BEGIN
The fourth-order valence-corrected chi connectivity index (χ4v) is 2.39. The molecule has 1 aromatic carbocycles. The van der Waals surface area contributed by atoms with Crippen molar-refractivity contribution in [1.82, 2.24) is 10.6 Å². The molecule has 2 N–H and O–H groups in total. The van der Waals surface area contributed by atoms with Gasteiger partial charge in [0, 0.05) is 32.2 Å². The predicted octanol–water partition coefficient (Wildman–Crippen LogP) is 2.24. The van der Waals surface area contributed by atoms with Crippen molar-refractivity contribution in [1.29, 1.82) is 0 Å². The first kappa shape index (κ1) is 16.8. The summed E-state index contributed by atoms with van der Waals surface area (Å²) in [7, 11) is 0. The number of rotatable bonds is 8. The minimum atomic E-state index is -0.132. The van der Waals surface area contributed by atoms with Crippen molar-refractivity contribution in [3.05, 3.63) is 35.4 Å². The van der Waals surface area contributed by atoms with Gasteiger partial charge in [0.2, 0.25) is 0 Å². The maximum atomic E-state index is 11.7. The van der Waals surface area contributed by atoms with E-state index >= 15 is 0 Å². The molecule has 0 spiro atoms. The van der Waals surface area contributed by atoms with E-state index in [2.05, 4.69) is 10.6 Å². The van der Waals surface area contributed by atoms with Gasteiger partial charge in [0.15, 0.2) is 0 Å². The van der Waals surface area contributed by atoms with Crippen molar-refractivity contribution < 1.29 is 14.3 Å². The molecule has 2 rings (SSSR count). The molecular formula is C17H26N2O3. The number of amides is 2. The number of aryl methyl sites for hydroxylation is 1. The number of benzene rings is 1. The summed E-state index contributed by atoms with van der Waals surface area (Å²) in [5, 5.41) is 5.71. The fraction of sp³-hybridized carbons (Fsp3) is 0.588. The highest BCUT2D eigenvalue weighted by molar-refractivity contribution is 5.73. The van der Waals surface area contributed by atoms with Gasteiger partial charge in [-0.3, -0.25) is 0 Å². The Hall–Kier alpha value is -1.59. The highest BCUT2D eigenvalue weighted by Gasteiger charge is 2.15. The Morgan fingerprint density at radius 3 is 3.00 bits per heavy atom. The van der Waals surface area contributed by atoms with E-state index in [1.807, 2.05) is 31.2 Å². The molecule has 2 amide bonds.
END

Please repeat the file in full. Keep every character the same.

The fourth-order valence-corrected chi connectivity index (χ4v) is 2.39. The molecule has 1 aromatic carbocycles. The van der Waals surface area contributed by atoms with Crippen molar-refractivity contribution in [1.82, 2.24) is 10.6 Å². The molecule has 2 N–H and O–H groups in total. The van der Waals surface area contributed by atoms with Gasteiger partial charge in [0, 0.05) is 32.2 Å². The predicted octanol–water partition coefficient (Wildman–Crippen LogP) is 2.24. The van der Waals surface area contributed by atoms with Crippen molar-refractivity contribution in [1.29, 1.82) is 0 Å². The first kappa shape index (κ1) is 16.8. The summed E-state index contributed by atoms with van der Waals surface area (Å²) in [7, 11) is 0. The number of rotatable bonds is 8. The minimum atomic E-state index is -0.132. The van der Waals surface area contributed by atoms with Crippen molar-refractivity contribution in [3.05, 3.63) is 35.4 Å². The van der Waals surface area contributed by atoms with Gasteiger partial charge in [0.2, 0.25) is 0 Å². The maximum atomic E-state index is 11.7. The van der Waals surface area contributed by atoms with E-state index >= 15 is 0 Å². The molecule has 0 spiro atoms. The van der Waals surface area contributed by atoms with E-state index in [2.05, 4.69) is 10.6 Å². The van der Waals surface area contributed by atoms with Gasteiger partial charge in [0.15, 0.2) is 0 Å². The van der Waals surface area contributed by atoms with Crippen molar-refractivity contribution < 1.29 is 14.3 Å². The molecule has 2 rings (SSSR count). The molecular formula is C17H26N2O3. The number of amides is 2. The number of aryl methyl sites for hydroxylation is 1. The number of benzene rings is 1. The summed E-state index contributed by atoms with van der Waals surface area (Å²) in [5, 5.41) is 5.71. The fraction of sp³-hybridized carbons (Fsp3) is 0.588. The highest BCUT2D eigenvalue weighted by molar-refractivity contribution is 5.73. The van der Waals surface area contributed by atoms with Gasteiger partial charge in [-0.3, -0.25) is 0 Å². The Hall–Kier alpha value is -1.59. The highest BCUT2D eigenvalue weighted by Gasteiger charge is 2.15. The Morgan fingerprint density at radius 3 is 3.00 bits per heavy atom. The van der Waals surface area contributed by atoms with E-state index in [1.807, 2.05) is 31.2 Å². The molecule has 2 amide bonds.